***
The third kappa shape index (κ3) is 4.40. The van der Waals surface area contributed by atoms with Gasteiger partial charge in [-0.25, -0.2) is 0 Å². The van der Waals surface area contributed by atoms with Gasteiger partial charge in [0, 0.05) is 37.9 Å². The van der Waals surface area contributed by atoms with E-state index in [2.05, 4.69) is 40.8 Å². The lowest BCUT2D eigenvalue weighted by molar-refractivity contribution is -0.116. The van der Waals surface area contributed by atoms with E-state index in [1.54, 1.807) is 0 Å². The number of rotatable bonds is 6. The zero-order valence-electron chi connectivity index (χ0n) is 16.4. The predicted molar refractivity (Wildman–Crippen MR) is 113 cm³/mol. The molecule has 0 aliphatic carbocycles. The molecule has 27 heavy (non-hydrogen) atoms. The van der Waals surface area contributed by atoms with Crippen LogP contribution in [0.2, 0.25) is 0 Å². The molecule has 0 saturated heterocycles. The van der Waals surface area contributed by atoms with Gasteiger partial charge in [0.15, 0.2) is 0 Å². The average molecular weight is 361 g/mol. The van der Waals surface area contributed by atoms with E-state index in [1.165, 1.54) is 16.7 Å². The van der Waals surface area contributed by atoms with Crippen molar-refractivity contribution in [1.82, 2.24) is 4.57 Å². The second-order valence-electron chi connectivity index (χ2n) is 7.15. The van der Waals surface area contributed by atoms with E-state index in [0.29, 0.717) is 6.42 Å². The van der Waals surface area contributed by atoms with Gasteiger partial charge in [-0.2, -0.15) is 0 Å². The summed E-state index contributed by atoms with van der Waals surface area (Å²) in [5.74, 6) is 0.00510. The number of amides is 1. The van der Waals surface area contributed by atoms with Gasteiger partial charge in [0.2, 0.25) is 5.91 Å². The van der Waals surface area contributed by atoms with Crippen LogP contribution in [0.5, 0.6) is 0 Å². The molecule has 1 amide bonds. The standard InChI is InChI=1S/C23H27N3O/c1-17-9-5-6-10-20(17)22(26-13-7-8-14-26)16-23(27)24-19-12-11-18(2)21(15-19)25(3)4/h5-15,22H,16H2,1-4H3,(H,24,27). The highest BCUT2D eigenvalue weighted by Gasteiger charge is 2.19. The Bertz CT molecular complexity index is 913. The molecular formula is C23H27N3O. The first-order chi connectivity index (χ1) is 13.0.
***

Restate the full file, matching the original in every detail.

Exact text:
The third kappa shape index (κ3) is 4.40. The van der Waals surface area contributed by atoms with Gasteiger partial charge in [-0.25, -0.2) is 0 Å². The van der Waals surface area contributed by atoms with Gasteiger partial charge in [0, 0.05) is 37.9 Å². The van der Waals surface area contributed by atoms with E-state index in [2.05, 4.69) is 40.8 Å². The lowest BCUT2D eigenvalue weighted by molar-refractivity contribution is -0.116. The van der Waals surface area contributed by atoms with E-state index in [1.54, 1.807) is 0 Å². The number of rotatable bonds is 6. The zero-order valence-electron chi connectivity index (χ0n) is 16.4. The predicted molar refractivity (Wildman–Crippen MR) is 113 cm³/mol. The molecule has 0 aliphatic carbocycles. The molecule has 27 heavy (non-hydrogen) atoms. The van der Waals surface area contributed by atoms with Crippen LogP contribution in [0.2, 0.25) is 0 Å². The molecule has 0 saturated heterocycles. The van der Waals surface area contributed by atoms with Gasteiger partial charge in [0.15, 0.2) is 0 Å². The average molecular weight is 361 g/mol. The van der Waals surface area contributed by atoms with E-state index in [1.165, 1.54) is 16.7 Å². The van der Waals surface area contributed by atoms with Crippen molar-refractivity contribution in [1.82, 2.24) is 4.57 Å². The second-order valence-electron chi connectivity index (χ2n) is 7.15. The van der Waals surface area contributed by atoms with E-state index in [0.29, 0.717) is 6.42 Å². The van der Waals surface area contributed by atoms with Gasteiger partial charge in [-0.2, -0.15) is 0 Å². The summed E-state index contributed by atoms with van der Waals surface area (Å²) in [5.74, 6) is 0.00510. The number of amides is 1. The van der Waals surface area contributed by atoms with Gasteiger partial charge in [0.2, 0.25) is 5.91 Å². The van der Waals surface area contributed by atoms with Crippen LogP contribution in [0.5, 0.6) is 0 Å². The molecule has 1 amide bonds. The standard InChI is InChI=1S/C23H27N3O/c1-17-9-5-6-10-20(17)22(26-13-7-8-14-26)16-23(27)24-19-12-11-18(2)21(15-19)25(3)4/h5-15,22H,16H2,1-4H3,(H,24,27). The highest BCUT2D eigenvalue weighted by Gasteiger charge is 2.19. The Bertz CT molecular complexity index is 913. The molecular formula is C23H27N3O. The first-order chi connectivity index (χ1) is 13.0.